Fri, 31 Mar 2017 18:54 UTC
"The springtime is considered fireball season; we actually call it that," said Derek Kief, an astronomer at the H. R. MacMillan Space Centre. "In the early spring, people tend to see more fireballs than at any other time of the year. They're random and inconsistent and once a month you'll get a very good one."
At least five people, including two in British Columbia, considered the fireball they saw on Thursday around 10 p.m. remarkable enough that they reported it to the American Meteor Society's "report a fireball" website, where it was deemed an "event."
They reported the bright sparking ball of fire flared for one to two seconds.
"Remarkable sight!" Kim D. on Mayne Island wrote on the site. "Saw sparks."
"Not sure exactly what I saw but it appeared as a ball with a flame or something. It was pretty fast," Sheri C. from Blaine, Wash., wrote. "I was facing Peace Portal in my vehicle ... and it appeared to hit the ground somewhere. It was quite exciting!"
"Blue sparks shooting downward off the fireball three times during the descent," wrote Beau M. of Snohomish, Wash. "Brilliant green streak, widening into several streaks and terminating in a bright hot red," said Richard M. of Mount Vernon.
The sightings came two weeks after a fireball blazed across the sky on March 16 at 9:40 p.m. and was caught on a car dash camera. Seven eyewitnesses from B.C. and 64 from Washington reported it on the AMS website.
"It's a rare thing for a person to see a fireball," said AMS astronomer Mike Hankey in Baltimore. "They only last for a second or two and to randomly catch it is a once-in-a-lifetime experience."
There is a spike of fireballs reported to the website in February and early March, second in frequency only to October through December, a time when there are several meteor showers and more are expected, he said.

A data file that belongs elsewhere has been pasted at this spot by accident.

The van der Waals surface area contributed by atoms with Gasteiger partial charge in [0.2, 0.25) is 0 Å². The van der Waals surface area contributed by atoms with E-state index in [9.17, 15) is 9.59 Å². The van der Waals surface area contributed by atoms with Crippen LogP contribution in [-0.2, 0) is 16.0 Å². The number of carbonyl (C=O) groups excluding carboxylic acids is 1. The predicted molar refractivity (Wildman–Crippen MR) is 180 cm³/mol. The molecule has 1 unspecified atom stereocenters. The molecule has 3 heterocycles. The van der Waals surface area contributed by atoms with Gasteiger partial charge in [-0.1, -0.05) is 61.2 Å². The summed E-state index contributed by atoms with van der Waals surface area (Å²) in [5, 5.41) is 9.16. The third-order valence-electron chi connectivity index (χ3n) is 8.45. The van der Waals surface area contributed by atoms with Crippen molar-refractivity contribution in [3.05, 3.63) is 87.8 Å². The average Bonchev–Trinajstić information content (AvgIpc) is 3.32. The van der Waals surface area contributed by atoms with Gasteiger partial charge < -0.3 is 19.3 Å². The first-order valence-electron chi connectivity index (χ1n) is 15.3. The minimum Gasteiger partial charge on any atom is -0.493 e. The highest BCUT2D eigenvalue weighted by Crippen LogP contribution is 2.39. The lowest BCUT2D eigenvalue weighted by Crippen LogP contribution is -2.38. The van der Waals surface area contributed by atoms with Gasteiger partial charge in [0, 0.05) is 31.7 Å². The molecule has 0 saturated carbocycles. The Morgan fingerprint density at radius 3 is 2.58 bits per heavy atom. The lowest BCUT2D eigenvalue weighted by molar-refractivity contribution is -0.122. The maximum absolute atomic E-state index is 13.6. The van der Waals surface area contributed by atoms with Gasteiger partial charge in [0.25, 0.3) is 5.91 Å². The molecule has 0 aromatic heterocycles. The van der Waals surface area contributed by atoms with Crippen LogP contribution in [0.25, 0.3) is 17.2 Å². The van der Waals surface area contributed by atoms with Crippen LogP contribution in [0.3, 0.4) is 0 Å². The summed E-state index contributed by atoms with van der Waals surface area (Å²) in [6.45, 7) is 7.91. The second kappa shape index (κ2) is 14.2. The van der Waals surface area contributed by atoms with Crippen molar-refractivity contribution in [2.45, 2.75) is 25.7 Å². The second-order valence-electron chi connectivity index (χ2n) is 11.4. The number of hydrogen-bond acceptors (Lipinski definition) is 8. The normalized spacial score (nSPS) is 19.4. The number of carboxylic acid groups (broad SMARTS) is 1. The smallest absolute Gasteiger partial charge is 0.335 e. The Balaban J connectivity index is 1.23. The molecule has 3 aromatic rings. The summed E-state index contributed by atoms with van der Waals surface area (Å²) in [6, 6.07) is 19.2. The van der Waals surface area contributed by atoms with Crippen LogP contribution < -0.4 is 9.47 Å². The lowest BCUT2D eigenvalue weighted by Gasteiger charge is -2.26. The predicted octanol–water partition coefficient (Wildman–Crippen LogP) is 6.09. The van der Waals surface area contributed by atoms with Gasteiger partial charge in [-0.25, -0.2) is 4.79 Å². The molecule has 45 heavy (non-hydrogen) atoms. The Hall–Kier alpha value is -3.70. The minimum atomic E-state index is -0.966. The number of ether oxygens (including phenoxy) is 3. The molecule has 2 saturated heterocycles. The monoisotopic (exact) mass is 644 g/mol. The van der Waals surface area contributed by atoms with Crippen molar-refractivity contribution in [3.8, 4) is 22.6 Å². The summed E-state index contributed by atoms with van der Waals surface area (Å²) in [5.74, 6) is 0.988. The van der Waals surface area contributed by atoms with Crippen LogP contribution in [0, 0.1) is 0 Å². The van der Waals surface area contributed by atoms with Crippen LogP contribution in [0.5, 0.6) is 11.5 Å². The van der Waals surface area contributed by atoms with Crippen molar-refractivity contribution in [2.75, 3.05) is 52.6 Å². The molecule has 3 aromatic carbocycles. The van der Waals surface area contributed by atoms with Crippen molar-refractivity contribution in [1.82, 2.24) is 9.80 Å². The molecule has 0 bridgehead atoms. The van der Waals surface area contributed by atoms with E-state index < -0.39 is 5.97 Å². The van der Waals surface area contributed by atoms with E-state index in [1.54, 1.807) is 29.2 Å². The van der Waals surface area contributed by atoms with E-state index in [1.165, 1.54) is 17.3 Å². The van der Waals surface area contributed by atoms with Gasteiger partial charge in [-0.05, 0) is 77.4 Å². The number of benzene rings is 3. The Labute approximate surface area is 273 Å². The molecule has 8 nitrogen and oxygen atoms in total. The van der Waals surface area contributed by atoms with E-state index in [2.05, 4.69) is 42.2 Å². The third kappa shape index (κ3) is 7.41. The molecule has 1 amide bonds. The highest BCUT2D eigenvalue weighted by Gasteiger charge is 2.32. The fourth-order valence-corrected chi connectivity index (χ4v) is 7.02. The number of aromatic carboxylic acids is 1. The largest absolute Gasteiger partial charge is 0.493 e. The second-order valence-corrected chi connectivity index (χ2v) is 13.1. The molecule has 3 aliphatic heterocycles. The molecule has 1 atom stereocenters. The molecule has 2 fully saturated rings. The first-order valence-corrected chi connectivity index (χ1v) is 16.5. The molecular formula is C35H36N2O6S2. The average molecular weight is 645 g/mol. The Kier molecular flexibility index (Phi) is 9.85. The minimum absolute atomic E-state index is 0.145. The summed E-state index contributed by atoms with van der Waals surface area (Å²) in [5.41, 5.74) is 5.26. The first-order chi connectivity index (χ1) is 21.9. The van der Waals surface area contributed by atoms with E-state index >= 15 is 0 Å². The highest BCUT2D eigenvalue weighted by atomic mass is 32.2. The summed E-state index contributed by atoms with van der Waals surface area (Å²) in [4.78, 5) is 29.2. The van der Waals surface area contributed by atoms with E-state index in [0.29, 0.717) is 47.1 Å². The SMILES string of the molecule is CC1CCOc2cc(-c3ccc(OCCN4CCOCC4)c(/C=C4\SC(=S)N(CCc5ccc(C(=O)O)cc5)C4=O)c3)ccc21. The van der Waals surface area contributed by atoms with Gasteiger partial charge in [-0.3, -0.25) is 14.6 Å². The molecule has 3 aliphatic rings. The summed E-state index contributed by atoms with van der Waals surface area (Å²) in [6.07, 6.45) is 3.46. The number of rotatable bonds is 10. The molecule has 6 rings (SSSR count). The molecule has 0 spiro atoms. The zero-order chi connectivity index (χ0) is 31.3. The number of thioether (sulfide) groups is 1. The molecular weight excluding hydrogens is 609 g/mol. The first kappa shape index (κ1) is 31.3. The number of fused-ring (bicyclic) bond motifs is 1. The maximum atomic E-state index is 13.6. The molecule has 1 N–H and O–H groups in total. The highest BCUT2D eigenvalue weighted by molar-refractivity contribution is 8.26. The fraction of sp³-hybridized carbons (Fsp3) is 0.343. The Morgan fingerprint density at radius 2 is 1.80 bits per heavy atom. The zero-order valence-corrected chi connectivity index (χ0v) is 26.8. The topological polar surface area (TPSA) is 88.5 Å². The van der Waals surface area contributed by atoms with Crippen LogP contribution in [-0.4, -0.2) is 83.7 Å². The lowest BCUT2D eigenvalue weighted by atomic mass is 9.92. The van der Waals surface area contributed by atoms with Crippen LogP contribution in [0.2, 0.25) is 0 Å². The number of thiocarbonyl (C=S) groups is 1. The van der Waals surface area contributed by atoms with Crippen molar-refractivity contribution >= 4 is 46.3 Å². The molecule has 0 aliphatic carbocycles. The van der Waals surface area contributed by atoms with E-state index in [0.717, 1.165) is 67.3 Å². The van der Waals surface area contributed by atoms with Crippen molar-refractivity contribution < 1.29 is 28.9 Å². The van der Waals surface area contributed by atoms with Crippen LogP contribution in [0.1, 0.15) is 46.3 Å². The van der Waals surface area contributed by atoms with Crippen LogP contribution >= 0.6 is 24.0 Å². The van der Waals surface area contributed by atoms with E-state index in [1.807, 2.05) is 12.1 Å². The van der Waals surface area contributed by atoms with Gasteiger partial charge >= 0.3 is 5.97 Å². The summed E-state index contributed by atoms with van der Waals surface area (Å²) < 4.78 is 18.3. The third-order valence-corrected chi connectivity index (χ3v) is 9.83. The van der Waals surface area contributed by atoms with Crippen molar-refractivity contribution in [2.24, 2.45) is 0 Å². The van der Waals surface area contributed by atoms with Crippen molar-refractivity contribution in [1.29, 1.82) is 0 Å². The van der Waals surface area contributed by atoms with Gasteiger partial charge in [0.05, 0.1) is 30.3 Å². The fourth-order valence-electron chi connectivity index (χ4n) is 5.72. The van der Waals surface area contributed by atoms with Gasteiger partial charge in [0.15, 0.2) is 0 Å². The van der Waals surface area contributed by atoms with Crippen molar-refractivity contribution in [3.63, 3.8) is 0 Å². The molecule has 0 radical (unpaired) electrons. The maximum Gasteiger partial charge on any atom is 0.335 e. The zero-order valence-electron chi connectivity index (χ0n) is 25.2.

A meteor is the "light emitted from a meteoroid or (larger) asteroid as it enters the atmosphere," according to the AMS. And a fireball is a meteor that's brighter than normal.
"It reaches tremendous temperatures and it has pockets of air that heat up and expand and that causes the entire rock to explode in what's called an air blast" that can cause a sound, said Kief.
Few meteors survive as meteorites because they usually have disintegrated into grains and dust by the time they reach ground. But Hankey said he has tracked down fragments based on eyewitness accounts 10 times since 2012, and some weighed as much as a kilogram.
He said it's common for people who see fireballs to think they've landed in a neighbour's yard, but a fireball is first seen when it's 80 kilometres away and travels about 40 km toward Earth before it explodes.
"If it were in your neighbour's yard, you would see it above you," he said. "The lower they are on the horizon, the farther away they are from you."
Kief said there are likely more fireball sightings in spring because more people may still be up and about to see them when the evenings are darker as compared to during summer.
Experienced observers can expect to see one fireball that's half as bright as a full moon or brighter for every 200 hours of observing, and one that's about as bright as Venus every 20 hours or so, according to the AMS.
Kief, who said he's only seen one fireball at a distance, said you can increase your odds of seeing a fireball, if when "you are walking around outside, look up, always look up."